N.H. softwood surplus dampens prices

A natural disaster in the forests of western Canada coupled with softening demand for new homes in New Hampshire has placed the state’s timber industry at the center of a perfect storm of falling prices, according to one state timber expert.

Jasen Stock, executive director of the New Hampshire Timberland Owners Association, told NHBR Daily that excessive beetle kills in the softwood species of western Canada have ignited a large-scale timber salvage in the region, the results of which are now being felt in New Hampshire’s timber market.

“Canadian officials want this wood off the stands because of the wildfire danger its poses,” Stock said.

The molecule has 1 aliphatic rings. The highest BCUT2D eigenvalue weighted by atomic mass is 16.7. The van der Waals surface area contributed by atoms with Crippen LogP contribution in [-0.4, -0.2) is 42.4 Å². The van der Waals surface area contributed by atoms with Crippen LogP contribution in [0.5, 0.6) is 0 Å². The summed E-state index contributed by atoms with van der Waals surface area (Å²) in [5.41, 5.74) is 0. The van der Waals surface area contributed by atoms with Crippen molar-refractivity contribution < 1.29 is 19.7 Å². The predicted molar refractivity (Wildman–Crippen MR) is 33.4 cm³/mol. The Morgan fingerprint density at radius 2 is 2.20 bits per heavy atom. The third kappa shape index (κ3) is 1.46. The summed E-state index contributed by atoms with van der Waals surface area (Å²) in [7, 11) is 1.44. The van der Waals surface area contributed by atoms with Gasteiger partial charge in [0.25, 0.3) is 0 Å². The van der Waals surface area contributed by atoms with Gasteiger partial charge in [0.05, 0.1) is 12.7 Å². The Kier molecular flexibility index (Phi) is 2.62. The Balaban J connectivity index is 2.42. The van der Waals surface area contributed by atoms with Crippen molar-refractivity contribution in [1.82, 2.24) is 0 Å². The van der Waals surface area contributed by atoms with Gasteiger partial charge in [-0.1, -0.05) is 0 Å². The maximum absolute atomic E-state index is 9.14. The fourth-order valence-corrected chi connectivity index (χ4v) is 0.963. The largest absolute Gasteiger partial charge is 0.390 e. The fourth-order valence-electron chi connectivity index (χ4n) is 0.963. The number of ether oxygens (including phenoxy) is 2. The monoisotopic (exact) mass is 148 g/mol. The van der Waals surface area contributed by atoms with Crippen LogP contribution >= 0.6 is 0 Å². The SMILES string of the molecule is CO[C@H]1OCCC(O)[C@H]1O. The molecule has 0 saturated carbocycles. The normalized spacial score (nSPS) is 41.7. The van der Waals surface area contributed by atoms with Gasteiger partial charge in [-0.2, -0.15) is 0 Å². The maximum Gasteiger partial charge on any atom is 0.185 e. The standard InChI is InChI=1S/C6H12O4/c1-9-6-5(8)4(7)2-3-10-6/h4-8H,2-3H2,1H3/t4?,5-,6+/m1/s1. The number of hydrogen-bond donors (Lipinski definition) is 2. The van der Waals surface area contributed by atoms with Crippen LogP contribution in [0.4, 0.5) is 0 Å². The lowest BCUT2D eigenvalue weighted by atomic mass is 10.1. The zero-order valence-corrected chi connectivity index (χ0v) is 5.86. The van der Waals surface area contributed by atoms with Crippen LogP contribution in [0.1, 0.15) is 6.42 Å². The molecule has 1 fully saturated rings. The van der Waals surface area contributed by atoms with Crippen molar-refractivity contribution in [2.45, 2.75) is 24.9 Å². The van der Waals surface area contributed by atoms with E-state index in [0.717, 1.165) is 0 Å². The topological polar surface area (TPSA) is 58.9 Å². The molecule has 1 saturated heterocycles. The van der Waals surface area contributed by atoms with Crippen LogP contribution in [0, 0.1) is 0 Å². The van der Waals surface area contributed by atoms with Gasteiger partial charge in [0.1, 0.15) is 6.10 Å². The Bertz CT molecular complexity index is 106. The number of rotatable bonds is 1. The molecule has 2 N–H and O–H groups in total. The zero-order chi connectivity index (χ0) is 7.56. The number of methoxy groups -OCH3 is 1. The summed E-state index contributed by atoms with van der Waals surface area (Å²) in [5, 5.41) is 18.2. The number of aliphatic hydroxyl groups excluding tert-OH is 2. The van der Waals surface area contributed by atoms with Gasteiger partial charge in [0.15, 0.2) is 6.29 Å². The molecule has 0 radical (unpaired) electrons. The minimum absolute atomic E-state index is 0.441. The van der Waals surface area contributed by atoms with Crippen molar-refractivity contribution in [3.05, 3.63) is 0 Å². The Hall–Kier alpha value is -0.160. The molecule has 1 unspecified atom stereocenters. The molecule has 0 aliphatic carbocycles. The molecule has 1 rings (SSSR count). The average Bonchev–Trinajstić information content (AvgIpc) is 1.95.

The harvested timber is finding its way to the lumberyards of New Hampshire, Maine and eastern Canada forcing down prices for softwoods – spruce, pine and fir, or SPF.

In addition, imported lumber from places like South America and Australia also are taking a bite out of the U.S. market, Stock said.

All this comes at a time when fewer homes are being built in the state, leaving more of the softwood on the shelves of local lumberyards.

“We are seeing a surplus of the SPF,” said John Feuer of Feuer Lumber, a family owned lumberyard in Atkinson. “We’ve seen a huge effect from the slow housing market. It’s been about 10 months now.”

According to Feuer, a slowdown in demand for certain types of lumber is not unusual, but this year sales have been slower than usual. – TRACIE STONE

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